The tour was only so-so. It really mattered who your guides were. We had Cormac in the front. Cormac saw the boat in Maine while on a friend's boat and decided he wanted to be a part of it. This was only his second day on the job. He was a great public speaker, but had no answers.
In the back we had someone else who was from Russia, who had answers, but a soft voice. His words disappeared into the wind.
As we were leaving we heard the next tour guide regaling his tour with stories about ancient sea travel and Norse mythology. I lingered as long as possible.
I will admit I wanted to see this 10th century boat to see how it compared with Vasa, the boat we saw in Sweden. The short answer is: not really. The Vasa was built in the 17th century. It is MUCH larger than the Drakken. The Drakken was built as a war ship, the dragon on the front was meant to scare their enemies, and identify when the king was on board. When he left the boat (even for a few minutes) the dragon head came down. That was probably the neatest factoid I learned.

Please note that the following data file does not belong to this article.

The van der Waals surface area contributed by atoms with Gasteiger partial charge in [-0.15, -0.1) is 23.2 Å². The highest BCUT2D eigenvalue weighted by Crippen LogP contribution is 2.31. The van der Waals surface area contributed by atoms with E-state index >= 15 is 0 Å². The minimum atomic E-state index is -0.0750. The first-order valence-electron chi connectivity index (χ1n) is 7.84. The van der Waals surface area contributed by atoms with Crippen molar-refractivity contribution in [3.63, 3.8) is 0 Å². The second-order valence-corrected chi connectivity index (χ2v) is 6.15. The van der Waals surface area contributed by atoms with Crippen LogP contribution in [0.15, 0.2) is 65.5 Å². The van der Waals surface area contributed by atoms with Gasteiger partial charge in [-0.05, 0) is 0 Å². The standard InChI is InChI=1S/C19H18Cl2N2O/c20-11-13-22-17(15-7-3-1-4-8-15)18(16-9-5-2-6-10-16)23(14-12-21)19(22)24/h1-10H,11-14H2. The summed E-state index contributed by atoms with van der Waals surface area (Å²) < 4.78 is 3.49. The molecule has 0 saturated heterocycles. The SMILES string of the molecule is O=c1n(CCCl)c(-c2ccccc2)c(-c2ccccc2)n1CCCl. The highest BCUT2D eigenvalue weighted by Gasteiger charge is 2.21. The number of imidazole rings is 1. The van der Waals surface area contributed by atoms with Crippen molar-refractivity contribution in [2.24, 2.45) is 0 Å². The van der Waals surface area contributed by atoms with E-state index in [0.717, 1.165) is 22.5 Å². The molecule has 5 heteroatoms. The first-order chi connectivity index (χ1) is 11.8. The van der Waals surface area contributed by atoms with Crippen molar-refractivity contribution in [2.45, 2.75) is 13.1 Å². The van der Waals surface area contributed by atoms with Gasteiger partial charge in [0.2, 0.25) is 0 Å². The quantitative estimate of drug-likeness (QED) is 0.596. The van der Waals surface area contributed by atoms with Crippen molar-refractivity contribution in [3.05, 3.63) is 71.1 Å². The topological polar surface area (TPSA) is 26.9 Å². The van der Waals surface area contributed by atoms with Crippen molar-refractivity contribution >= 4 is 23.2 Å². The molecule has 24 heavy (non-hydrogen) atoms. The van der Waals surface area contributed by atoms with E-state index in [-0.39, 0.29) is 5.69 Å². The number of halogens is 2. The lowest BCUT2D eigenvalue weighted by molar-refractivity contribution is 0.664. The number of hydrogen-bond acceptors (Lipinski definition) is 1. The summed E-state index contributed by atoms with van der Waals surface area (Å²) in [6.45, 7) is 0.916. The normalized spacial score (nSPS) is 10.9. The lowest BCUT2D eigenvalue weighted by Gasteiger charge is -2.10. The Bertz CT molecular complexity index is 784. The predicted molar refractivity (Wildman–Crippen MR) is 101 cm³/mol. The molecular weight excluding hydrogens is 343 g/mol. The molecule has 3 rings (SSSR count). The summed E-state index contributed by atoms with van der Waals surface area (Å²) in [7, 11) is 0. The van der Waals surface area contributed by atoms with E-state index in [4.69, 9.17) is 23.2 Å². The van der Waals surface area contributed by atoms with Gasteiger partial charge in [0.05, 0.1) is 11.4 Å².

The Drakken is 115 feet from stem to stern, 26 feet wide, 260 square meters of silk sail, and a 79 foot tall mast made from Douglas fir. It sailed from Norway to the United States. Construction began in 2010. As the Vikings did not leave records about how they made their boats. This was was created using crashed warships and other artifacts. It is also modernized with things like fire extinguishers and life jackets, and an engine. The original Viking boats traveled from Norway to Newfoundland. This one traveled much, much further. With the engine, its top speed is 14 knots. Without them I think he said it was more like 4-6 knots.
The Drakken Harald sails with about 34-36 people on board. Viking ships of old traveled with 100 or more Vikings. They must not have cared as much about personal space in those days.
The boat is ornately carved with runes. I wish I had more time to study the details.
|Ravens are from Norse Mythology: Huginn and Muninn|